The just-released Trump budget, titled “America First: A Budget Blueprint to Make America Great Again,” proposes a $54 billion increase in defense spending and massive cuts elsewhere that will pose huge challenges to philanthropy.
Leave aside the politics (please) and consider what this means for donors. The budget calls for the complete defunding of four cultural agencies — the National Endowment for the Arts, the National Endowment for the Humanities, the Institute of Museum and Library Services, and the Corporation for Public Broadcasting. Eliminating the NEA cuts $148 million; the NEH, $148 million; the IMLS, $230 million; and the CPB, $445 million. From the NEA alone, $47 million in state grants leveraged an additional $368 million in state funding. That’s roughly $1 billion plus $368 million from the states.
Science and basic research take a massive hit with the National Institutes of Health losing almost $6 billion of its $30 billion budget. It’s important to remember that 80% of NIH funding goes to outside researchers in universities and labs across the country – major recipients of foundation and individual donations.
Cuts to the Environmental Protection Agency have garnered headlines with nearly a third of their budget on the cutting room floor, but in practice, this includes the outright elimination of a program to clean up the Chesapeake Bay and half the funding for the EPA’s Office of Research and Development. Funding for climate research is effectively gone.
Proposed budgets are just that – proposals – and they never survive intact, but what if even half these cuts endure? It still means billions of dollars in cuts to everything from local public radio stations, to rural arts programs, to university research programs studying cancer, to efforts to restore the Chesapeake Bay and much, much more. These cuts directly affect big ideas and communities alike. The cuts directly affect programs funded by current philanthropy.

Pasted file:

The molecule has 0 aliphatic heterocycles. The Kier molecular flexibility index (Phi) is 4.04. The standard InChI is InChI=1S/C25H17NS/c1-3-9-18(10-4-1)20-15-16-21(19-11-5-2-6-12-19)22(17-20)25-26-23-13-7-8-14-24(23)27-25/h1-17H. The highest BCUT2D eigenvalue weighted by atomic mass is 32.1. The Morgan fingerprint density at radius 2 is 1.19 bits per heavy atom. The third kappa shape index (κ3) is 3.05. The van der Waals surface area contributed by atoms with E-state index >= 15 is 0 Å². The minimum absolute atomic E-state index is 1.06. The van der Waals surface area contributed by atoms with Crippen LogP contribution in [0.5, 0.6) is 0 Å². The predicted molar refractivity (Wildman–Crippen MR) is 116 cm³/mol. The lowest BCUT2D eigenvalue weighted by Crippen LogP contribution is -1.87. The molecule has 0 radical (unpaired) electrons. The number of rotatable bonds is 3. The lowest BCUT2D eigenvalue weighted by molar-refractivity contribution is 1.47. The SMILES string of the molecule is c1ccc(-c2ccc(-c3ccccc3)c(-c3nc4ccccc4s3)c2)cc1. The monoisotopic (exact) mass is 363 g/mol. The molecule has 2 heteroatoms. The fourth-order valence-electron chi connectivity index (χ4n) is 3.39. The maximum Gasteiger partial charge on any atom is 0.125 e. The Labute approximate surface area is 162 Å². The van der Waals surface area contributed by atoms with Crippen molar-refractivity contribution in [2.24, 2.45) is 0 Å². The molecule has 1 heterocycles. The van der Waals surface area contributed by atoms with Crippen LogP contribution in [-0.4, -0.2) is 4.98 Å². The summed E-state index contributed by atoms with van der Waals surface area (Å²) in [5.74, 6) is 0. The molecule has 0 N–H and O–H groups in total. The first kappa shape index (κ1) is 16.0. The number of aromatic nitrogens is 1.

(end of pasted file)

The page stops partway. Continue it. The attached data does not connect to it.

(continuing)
Philanthropy often relies on federal and state grants to leverage funding. A gift from a foundation allows a non-profit to undertake a scoping study, which unlocks a state grant for design development, which unlocks a federal grant to build a library. Or a donor funds a university professor who then seeks government funding to cure cancer, then the donor funds a research grant for the post-doctoral fellow. Government and donors work together to multiply their impact.
Philanthropy works together with federal agencies to make the world a better place, but philanthropy cannot entirely fill a gap this big on its own. If the funding cuts survive, even in part, then donors have difficult choices ahead – to fund deeply in one area or to fund broadly in hopes of staving off the wolf at the door. Yet the proposed cuts are so deep that even significant increases in philanthropy will result in losses. The losses will be financial and cultural and medical and environmental, but the losses will also mean job losses and non-profits shutting down.
We fund what we value, but the choices ahead will test donors’ values in profound ways.
— Chris Massi, Senior Consultant